Sunday, April 30, 2006

Long Options: The Realm of High-Multiple Return

I've been talking more about long options lately. Maybe it's because the vol is so knocked down that short premium is tougher to find (at the same time I am a firm believer that as long as options exist there will be a reason to sell them) but more likely it is that the long side of options has that unbeatable advantage: high-multiple return.

To avoid any confusion, let me immediately state that when I talk about long options I always talk about naked calls or naked puts and I always put that into the context of directional trading. Other well-known ways to trade the long side exist, such as long gamma and long vol. Those are rich with their own merits (sometimes long gamma is such a good trader that I shun any other method) but in retrospect, from both personal and historical perspectives, the most money on the long side was made betting on direction.

Admittedly, the most money lost was the same way.

There is a lot to be said about playing direction. One thing I won't do is go into details of a winning strategy (I made a foray into that a few weeks earlier and found it to be a non-rewarding experience. Giving someone a fish really is a fruitless exercise.) and would rather talk about the necessary ingredients of coming up with and executing a successful one.

Generally speaking, a trader is very rarely right. If you don't believe me then you haven't traded seriously or long enough. You may also have been incredibly lucky (long runs of being "right on the money" indeed happen and are completely in line with randomness, given enough of a sample space - something that we certainly have if one considers the number of financial deaths paving the steps to greatness). Now, since successful traders do exist, being right obviously isn't a necessary requirement.

So, being wrong is acceptable but it bears to consider how wrong a trader is allowed to be. Let's consider a standard cost-averaging strategy where being wrong is allowed (and in some cases even encouraged - yours truly is a practitioner of one such case): some amount of an asset is purchased at some cost with the outlook of further prices rising. The expected rise does not occur and the prices drop instead. An additional amount of assets is purchased. Shortly thereafter the tape prints a limited rally and then leads even further. A third lot is purchased. Another decline. The asset is now showing a sizeable unrealized loss.

Immediate observation: If you haven't been in this situation, you probably haven't traded enough and certainly have not made any serious money. Reason below.

Necessary question: What does a trader do?

The answer is not simple and it depends on two things:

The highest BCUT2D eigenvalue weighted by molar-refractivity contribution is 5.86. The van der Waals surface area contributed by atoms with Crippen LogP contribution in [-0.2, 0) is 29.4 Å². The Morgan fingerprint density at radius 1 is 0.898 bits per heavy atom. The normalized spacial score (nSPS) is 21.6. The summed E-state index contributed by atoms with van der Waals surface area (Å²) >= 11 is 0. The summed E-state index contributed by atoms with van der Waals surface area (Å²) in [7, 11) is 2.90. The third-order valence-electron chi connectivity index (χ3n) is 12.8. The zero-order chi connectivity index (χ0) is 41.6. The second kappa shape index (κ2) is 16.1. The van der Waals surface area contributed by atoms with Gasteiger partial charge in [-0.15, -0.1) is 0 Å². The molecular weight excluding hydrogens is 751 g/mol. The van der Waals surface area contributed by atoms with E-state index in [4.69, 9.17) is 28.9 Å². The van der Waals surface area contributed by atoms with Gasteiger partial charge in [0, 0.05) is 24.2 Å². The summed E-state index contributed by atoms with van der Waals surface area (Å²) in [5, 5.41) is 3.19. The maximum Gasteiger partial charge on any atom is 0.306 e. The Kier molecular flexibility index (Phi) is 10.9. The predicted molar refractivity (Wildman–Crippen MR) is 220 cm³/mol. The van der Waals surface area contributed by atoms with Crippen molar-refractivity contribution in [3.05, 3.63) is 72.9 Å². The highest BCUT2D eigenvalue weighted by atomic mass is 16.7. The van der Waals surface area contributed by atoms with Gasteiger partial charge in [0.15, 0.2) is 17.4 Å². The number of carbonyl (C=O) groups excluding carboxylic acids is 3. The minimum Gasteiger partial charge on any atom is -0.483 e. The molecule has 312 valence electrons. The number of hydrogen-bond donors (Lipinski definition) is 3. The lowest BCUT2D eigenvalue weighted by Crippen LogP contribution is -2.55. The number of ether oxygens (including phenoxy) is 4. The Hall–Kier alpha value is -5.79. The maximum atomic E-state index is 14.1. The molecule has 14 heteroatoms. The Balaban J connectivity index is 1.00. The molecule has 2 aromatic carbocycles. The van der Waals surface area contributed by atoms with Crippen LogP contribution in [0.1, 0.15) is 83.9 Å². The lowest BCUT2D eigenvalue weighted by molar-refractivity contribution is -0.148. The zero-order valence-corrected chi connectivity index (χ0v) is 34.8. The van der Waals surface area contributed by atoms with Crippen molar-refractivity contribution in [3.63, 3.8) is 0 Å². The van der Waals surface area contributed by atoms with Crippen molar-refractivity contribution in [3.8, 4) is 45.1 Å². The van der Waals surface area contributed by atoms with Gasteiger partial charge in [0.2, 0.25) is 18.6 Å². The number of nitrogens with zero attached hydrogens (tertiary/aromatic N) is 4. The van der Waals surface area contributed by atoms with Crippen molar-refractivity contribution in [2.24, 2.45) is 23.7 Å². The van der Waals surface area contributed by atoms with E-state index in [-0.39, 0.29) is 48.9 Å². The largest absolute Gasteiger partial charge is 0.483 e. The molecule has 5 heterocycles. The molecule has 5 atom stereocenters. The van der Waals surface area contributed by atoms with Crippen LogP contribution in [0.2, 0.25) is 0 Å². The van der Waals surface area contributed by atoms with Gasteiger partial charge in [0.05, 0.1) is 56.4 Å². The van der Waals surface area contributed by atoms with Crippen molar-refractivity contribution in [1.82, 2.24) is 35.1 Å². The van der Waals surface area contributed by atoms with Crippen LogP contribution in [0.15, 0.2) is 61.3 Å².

1. The percentage of total capital in jeopardy.
  2. The integrity of the existing trading context.
It's really a balance of these two. Other factors such as fear, heart palpitations, dry mouth and visions of doom don't enter the picture. If they somehow do, please get a lot more money and continue trading. It makes my (non-writing) job a hell of a lot easier. And if this suggestion upset you (because you think I am a pompous asshole) then financial world has a better place for you - behind a desk as a stock analyst.

My "black book" says that the amount of total capital in jeopardy should not exceed 25%. To most of you this is going to sound crazy since we're taught to never risk more than 2-5% of our accounts. The reason 25% is my choice is that this number factors in the fact that a strategy (consistently executed) loses very rarely (this is a trivial function of mathematical expectation based on frequency of wins vs. losses and average dollar amounts won or lost). So for my strategy an occasional 25% loss isn't at all terrible. However, it should be rare that a 25% unrealized loss is even a reality - mainly because of the second point - the integrity of trading context.

This point is fundamental. As you buy into a situation you must be absolutely assured that the context leading you to buy has not been compromised. The minute it is, you will blow out of the trade and move on. To make sure the context has not been compromised you must have it defined as concretely as possible. This is never an easy task and it is very often extremely subjective. So, test your strategies well. The main point here is that your trading context should dictate whether to get out of the trade or stay in (or get bigger) way before your money does. So, if you're seeing a 15% loss of your equity it is well if your definition of a proper trade is compromised by the market. That way you know you're getting out for the right reasons and not because your bank account can't stand it anymore.

From the above it follows that if you trade on the long side, be prepared to withstand substantial swings in your unrealized P&L. If you trade a $100K account, you should have no problem in seeing a $10-15K unrealized loss and staying with the trade - so that you can make the expected amount. Obviously, the bigger the swings the more you'll make. Again, this is a function of your strategy.

As a parting thought, as you progress always be respectful of ruin (study it and understand it), but don't be afraid of it (put your money on the line like you mean it).

Cheers,
/Dmitry

2 Comments:

At 6:11 PM, Anonymous Anonymous said...

the heart pounding & the dry mouth have certainly happened to me....i think this is the right apporach, defining how much pain you can take before you make the trade

 
At 8:38 PM, Anonymous free trading tip said...

Interesting reading... Keep up the good work...

Regards,
Stock Trading Guru
free trading tip

 

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